With advanced air defense systems such as the Russian-made S-300 and S-400 families proliferating around the world, it is becoming increasingly difficult for American airpower to penetrate into airspace defended by such anti-access/area-denial (A2/AD) weapons.
While advanced fifth-generation fighter aircraft and next-generation platforms such as the U.S. Air Force’s forthcoming Northrop Grumman B-21 Raider and Penetrating Counter Air (PCA) will be able to operate inside such heavily defended airspace, the bulk of America’s combat aircraft will comprise of a large number of older but still capable fourth-generation fighters such as the Boeing F-15E Strike Eagle, Lockheed Martin F-16C Fighting Falcon and the F/A-18E/F Super Hornet for decades to come.
Though aircraft like the F-15E are still very capable platforms, those jets are not going to be able to penetrate deep inside enemy airspace and will have to rely on standoff weapons. For attack against land targets, the U.S. Air Force’s stand-off weapon of choice are stealthy cruise missiles in Lockheed Martin’s AGM-158 Joint Air-to-Surface Standoff Missile family. The company has delivered more than 2,150 of the original 200+ nautical mile range AGM-158A JASSM and the upgraded 540+ nautical mile range AGM-158B JASSM-ER to date.
However, the Air Force recently awarded Lockheed a new contract to further increase the weapon’s range in the face of growing threats—particularly in Eastern Europe and the Western Pacific. According to the company, it received an “Undefinitized Contracting Action” for $37.7 million from the U.S. Air Force for continued development of a new wing design for the JASSM-ER. In fact, the company started analysis work on the upgraded wing design last year in March.
"We've developed a novel design that provides additional standoff range to further increase pilot survivability in an Anti-Access-Area Denial threat environment," Jason Denney, program director for Long Range Strike Systems at Lockheed Martin Missiles and Fire Control, said in a statement.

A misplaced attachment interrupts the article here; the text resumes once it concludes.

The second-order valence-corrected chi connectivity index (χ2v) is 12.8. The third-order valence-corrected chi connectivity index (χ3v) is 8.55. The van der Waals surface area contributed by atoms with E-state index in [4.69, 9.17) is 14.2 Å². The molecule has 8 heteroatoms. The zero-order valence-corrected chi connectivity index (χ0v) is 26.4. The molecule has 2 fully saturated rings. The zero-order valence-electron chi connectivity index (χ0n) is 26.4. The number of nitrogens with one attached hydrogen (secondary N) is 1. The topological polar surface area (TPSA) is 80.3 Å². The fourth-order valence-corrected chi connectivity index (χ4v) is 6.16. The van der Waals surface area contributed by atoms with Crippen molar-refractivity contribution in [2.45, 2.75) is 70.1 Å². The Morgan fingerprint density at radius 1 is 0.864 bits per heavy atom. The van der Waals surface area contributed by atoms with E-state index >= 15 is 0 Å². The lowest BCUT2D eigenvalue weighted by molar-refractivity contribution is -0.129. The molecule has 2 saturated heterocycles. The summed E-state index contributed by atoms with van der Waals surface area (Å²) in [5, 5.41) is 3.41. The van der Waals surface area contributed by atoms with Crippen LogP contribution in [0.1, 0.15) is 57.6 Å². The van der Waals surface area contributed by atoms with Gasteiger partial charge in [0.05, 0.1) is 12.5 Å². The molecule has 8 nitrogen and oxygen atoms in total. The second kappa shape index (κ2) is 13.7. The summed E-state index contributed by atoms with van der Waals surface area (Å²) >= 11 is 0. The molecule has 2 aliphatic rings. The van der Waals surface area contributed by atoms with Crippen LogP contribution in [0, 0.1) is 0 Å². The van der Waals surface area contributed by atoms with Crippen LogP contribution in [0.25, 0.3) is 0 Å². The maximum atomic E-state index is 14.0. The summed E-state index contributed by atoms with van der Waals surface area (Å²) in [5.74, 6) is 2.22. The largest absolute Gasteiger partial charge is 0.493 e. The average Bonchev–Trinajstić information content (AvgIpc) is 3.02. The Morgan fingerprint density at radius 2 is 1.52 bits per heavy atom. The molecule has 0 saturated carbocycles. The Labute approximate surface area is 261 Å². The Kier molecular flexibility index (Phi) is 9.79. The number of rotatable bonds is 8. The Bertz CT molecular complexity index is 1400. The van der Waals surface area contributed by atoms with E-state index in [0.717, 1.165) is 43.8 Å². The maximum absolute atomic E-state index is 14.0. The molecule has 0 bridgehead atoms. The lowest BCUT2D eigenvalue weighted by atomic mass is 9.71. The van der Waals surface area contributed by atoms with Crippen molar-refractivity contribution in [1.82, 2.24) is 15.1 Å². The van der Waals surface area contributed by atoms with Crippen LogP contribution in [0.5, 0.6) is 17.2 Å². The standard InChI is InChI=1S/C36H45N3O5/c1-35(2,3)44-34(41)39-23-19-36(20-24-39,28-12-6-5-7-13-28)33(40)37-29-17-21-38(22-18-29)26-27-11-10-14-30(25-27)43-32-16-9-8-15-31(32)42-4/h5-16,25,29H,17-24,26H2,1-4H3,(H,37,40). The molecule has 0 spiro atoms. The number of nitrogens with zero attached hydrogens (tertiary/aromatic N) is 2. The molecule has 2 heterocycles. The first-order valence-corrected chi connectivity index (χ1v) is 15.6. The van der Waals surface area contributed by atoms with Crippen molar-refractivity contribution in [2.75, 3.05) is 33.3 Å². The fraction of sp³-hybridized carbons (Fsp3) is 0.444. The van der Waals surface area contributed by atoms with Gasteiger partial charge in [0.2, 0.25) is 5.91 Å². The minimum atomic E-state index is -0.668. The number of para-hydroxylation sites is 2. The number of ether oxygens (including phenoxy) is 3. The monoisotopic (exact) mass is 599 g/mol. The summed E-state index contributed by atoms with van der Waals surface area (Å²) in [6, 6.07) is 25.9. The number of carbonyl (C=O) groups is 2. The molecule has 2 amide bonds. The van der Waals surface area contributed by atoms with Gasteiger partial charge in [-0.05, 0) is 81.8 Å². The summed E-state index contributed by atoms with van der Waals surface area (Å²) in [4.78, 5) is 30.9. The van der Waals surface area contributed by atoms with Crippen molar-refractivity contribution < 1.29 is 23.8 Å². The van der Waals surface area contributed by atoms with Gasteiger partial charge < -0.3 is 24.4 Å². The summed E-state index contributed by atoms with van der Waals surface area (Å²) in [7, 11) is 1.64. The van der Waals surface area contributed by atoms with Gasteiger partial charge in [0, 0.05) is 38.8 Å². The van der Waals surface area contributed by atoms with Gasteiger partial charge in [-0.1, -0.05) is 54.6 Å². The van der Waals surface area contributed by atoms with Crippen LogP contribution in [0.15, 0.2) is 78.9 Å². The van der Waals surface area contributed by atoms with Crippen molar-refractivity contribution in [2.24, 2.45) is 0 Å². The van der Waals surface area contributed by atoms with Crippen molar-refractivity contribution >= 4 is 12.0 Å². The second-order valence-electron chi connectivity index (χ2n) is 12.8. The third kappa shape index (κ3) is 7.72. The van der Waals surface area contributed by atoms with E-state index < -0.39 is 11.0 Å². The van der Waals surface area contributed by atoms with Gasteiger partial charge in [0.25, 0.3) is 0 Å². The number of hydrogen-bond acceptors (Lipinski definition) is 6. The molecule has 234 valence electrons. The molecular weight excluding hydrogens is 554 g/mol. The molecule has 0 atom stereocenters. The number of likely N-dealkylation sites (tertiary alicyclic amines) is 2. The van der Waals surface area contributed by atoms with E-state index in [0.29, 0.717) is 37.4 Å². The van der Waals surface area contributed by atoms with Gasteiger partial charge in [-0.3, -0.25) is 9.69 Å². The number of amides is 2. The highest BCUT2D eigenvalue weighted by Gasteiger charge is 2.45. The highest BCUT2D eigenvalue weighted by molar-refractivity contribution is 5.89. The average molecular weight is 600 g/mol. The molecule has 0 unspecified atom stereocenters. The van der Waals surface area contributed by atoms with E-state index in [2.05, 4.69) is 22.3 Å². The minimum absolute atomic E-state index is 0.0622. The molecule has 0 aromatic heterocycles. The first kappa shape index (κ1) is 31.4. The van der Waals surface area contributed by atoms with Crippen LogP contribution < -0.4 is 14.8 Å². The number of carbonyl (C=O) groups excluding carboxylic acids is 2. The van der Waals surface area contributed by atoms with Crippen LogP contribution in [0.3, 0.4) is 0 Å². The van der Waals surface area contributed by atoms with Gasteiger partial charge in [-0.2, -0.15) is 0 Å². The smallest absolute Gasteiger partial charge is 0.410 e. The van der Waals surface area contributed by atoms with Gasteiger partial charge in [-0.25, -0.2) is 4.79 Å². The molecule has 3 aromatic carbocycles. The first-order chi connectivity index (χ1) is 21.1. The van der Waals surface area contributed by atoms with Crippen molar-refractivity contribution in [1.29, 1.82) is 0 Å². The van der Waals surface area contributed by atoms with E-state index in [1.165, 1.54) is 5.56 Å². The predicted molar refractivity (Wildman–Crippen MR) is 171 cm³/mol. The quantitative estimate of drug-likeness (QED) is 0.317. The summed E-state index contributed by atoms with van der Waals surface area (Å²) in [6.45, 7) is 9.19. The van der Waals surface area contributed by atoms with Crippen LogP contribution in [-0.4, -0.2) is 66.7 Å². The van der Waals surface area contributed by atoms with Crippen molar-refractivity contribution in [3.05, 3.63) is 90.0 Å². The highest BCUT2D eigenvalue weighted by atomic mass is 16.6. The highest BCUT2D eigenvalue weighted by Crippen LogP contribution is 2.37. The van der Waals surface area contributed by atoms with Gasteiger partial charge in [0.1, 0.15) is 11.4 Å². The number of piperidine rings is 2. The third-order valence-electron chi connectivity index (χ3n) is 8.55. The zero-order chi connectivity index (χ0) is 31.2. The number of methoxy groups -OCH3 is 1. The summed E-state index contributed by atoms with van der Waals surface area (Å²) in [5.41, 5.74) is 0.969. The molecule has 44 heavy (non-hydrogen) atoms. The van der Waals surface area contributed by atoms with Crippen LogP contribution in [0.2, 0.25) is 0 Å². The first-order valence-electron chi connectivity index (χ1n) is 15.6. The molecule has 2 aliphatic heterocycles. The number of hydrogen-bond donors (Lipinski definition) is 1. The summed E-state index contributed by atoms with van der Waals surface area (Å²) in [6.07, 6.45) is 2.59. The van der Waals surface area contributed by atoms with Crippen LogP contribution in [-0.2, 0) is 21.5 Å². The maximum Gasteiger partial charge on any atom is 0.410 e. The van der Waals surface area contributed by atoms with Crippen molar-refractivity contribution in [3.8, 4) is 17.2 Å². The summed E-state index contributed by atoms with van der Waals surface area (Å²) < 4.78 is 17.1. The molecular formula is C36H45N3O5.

"Our customers trust our already proven design and we look forward to enhancing its capabilities for warfighters."
If everything goes as planned, Lockheed will cut the new wing into the JASSM-ER production line in Lot 17.
However, the company did not disclose any other details such as how far the new wing might extend the range of the 2,000-pound cruise missile. It’s unclear how much extra performance Lockheed can squeeze out of the JASSM missile body, however, the weapon has proven to be remarkably adaptable.
Indeed, working with the Defense Advanced Research Projects Agency and the United States Navy, Lockheed has developed a version of the JASSM-ER called the AGM-158C Long Range Anti-Ship Missile (LRASM) which is being adopted by the sea service as its Offensive Anti-Surface Warfare increment one program because of an urgent operational need to defeat advanced enemy surface warships. If everything goes as planned, the LRASM will become operational onboard Air Force B-1B Lancer strategic bombers in 2018 and onboard the Navy’s F/A-18E/F fleet in 2019.
Overall, the JASSM—despite serious teething issues in the early days of the program—has proven to be a valuable weapon in the Pentagon’s arsenal. It will likely continue to grown in importance as advanced air defenses further proliferate.
Dave Majumdar is the defense editor for The National Interest. You can follow him on Twitter: @Davemajumdar.